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Re: HELP a newbie - Weird problem

From: John Eaton
Subject: Re: HELP a newbie - Weird problem
Date: Wed, 23 Aug 1995 23:43:15 -0500

Ted Harding <address@hidden> wrote about problems with

: If you start up octave, and immediately execute "conv(1,1)", then PROVIDED
: the variable whitespace_in_literal_matrix is a null string the result will
: be correct. You can then set whitespace_in_literal_matrix='traditional'
: and re-execute "conv(1,1)" and it will still work. This is because the
: m-file for "conv" has already been read in, parsed, understood, and
: "compiled" into octave's internal format.

Right.  Some of the preference variables only matter when Octave is
`compiling' input into its internal form.

: However, if you first execute whitespace_in_literal_matrix='traditional'
: and THEN do "conv(1,1)" you will get
:       parse error near line 59 of file conv.m:
:       >>>       x = [b, zeros (1, ly - lb)];
:                                  ^
: no doubt because it tries to evaluate "[b, zeros (1, ly - lb)]" as a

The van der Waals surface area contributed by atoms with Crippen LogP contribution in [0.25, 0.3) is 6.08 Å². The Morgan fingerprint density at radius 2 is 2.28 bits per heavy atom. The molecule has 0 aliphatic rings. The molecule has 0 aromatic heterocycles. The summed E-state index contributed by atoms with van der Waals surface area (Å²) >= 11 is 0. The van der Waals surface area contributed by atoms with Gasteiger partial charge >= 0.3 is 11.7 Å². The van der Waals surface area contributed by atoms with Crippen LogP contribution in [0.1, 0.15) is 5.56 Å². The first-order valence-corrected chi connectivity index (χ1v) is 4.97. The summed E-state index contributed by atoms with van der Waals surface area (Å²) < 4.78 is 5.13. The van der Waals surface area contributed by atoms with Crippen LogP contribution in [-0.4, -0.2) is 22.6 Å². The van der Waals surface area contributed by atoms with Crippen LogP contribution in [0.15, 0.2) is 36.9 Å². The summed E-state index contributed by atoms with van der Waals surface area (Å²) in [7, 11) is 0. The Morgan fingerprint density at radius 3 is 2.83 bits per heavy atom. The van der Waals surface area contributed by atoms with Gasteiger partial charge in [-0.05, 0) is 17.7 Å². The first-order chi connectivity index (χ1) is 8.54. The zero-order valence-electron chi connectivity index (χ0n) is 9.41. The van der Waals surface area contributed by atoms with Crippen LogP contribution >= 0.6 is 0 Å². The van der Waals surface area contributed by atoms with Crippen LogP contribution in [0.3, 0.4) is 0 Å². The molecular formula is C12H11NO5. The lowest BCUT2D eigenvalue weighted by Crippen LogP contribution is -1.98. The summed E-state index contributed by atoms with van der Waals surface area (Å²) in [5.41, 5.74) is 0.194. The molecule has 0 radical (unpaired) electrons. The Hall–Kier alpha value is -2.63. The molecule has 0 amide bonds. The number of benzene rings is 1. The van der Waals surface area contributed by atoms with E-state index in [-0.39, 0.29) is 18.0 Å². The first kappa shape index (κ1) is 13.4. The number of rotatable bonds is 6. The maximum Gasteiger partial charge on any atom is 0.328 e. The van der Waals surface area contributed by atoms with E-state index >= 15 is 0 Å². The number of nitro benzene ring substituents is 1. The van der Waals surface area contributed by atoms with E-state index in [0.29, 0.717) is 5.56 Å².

: matrix with columns  "b"  and  "zeros" and "(1, ly - lb)" (or somthing to
: that effect) because the "traditional" column separator in a Matlab
: literal matrix is the space.  (Can experts confirm that this reading is
: [approx] correct?).

Yes.  Octave is inserting a comma between `zeros' and the following
`('.  Then the remaining input doesn't make sense.

Rather than go to all the trouble to `fix' the parser to attempt to
read the programmer's mind, it will be much easier (though probably
not trivial) to fix the functions so that they will work with any
combination of the preference variables.  (I hope I have not done
something stupid that makes this impossible! :-)

To make things work correctly no matter what the value of
whitespace_in_literal_matrix, I believe it is sufficient to (1) always
use `,' and `;' to separate elements and rows and (2) omit spaces
between variable names and '(' when it is used for indexing.  I plan
to do at least this for the next release.  Instead of (2), you can
use a temporary variable to move the expression outside the literal

  tmp = zeros (1, ly - lb);
  x = [b, tmp];

or you can put the expression inside parentheses,

  x = [b, (zeros (1, ly - lb))];

This works because Octave turns off the auto-insertion of commas
inside the parentheses.

Another possibility that has been mentioned is to allow some way of
setting the compile-time preference variables on a per-function basis.
I haven't given this enough thought yet to see exactly how to make it
work (either efficiently or at all or without being too confusing)...

As Ian Searle noted, `Can you say "bad language design" :-)'.


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